I know that the DHCP is used to assign an IP address to the client and hence the only possible way to establish the connection is to listen on a specific port. But is there any specific reason behind choosing 67 and 68?

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    Likely the only people who can actually, theoretically answer this would be the people that designed BOOTP (RFC 951) in 1985 (or earlier). Everything else would be speculation. And while simply curiosity is sometimes a valid reason, I fail to see what problem this question aims to solve. – a CVn Jun 14 '15 at 19:05
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    Because they needed to choose something? There isn't really any rhyme or reason behind port numbers. – David Jun 15 '15 at 0:02
  • why not........? :) – emirjonb Jun 24 '15 at 12:45

DHCP is based on the earlier BOOTP protocol which uses well known port numbers for both server and client instead of an ephemeral port. The server and the client communicate via broadcast and the server broadcasts the offered IP address to the client on UDP port 68. The use of a well known port on the client's side is introduced to tackle the problem associated with this broadcast, which we will describe below.

Let's assume that host A is using the BOOTP client on ephemeral port 1883, and host B (which is on the same network) is using MQTT client on the same port. Now when the BOOTP server sends a broadcast reply message with the broadcast IP address and destination port no. 1883, then host A will accept the correct message on its DHCP client on the application layer. But, the MQTT client which is running on the application layer of host B will get an incorrect message. The use of an well known port (in our case 68) prevents the use of the same two destination port numbers and hence it prohibits other protocols from using the same port which is already in use by another protocol. In simple words, it prevents an application from getting a message from a completely different protocol.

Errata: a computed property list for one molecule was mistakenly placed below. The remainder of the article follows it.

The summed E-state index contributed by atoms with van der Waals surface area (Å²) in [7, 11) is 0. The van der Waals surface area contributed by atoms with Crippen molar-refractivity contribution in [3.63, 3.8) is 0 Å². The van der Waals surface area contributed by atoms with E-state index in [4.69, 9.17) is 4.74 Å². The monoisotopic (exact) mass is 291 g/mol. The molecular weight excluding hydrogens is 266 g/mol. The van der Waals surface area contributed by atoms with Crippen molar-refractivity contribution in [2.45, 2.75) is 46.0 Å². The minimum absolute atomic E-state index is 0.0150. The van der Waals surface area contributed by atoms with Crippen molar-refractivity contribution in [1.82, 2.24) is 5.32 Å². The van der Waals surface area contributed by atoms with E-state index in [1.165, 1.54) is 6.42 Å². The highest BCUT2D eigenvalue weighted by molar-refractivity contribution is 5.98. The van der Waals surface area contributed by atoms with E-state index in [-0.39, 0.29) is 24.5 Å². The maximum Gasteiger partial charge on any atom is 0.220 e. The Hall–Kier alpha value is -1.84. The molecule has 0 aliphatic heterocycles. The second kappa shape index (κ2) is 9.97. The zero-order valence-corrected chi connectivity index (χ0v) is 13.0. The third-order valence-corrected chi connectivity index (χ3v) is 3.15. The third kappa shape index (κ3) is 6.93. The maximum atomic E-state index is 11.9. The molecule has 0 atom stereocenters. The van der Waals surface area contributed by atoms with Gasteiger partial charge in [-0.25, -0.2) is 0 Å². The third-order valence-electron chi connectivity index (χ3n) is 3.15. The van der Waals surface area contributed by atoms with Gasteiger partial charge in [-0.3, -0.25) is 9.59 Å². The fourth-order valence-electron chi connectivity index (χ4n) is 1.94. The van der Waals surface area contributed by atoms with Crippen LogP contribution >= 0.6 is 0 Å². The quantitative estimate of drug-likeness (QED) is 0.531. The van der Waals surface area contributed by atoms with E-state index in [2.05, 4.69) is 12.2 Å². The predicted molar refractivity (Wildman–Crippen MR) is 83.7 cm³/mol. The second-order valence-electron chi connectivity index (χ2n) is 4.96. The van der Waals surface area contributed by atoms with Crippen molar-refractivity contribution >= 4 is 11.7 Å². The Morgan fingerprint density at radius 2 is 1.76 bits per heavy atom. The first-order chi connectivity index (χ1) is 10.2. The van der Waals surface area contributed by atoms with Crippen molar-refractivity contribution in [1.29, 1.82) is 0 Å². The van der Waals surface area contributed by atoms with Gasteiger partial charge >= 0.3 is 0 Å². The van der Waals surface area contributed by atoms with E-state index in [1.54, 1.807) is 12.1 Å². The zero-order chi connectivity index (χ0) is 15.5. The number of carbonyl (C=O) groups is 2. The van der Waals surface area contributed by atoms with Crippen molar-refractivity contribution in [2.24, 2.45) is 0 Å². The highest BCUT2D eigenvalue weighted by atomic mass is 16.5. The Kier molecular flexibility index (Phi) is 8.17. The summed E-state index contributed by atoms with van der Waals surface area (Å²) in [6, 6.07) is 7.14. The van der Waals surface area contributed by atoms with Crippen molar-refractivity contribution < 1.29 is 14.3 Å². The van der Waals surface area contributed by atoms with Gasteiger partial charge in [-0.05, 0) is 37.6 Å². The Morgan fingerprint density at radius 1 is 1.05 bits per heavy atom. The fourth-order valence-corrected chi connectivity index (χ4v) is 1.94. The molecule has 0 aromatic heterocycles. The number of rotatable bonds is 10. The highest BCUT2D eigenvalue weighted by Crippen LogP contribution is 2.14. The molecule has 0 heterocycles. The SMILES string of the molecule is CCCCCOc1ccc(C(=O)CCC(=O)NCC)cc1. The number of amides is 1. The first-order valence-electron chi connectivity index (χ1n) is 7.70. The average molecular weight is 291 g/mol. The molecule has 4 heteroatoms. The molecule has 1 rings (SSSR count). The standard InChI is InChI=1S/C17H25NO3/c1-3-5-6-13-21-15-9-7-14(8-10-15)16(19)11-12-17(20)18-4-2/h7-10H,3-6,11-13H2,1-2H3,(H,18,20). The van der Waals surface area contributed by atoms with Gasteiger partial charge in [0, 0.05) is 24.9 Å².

For more details I would recommend you to go through the RFC 2131.

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  • In other words, the client-server distinction is not valid for UDP and when receiving "replies," the user's computer has to listen for them as if it was a server. But it's not just replies. Today's DHCP servers send push renewals which occur hours, sometimes days after the lease has been negotiated. This makes the listening on port 68 a true server-like job. BTW, the outgoing port is always 67, presumably so that userspace code couldn't spoof it. – Zdenek May 30 '18 at 18:19

DHCP is based on BOOTP which was created in 1985.

BOOTP uses TFTP as the file transfer protocol.

TFTP was created in 1981 and uses port 69, so it was a thing of using the nearest non-used ports (68 and 67).

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  • Thanks for the answer. I also researched a bit and came to the conclusion that the non-used port 68 is used at the client's side so that an application running on layer 5 does not get a message from another protocol. – valafar Jun 18 '15 at 21:00

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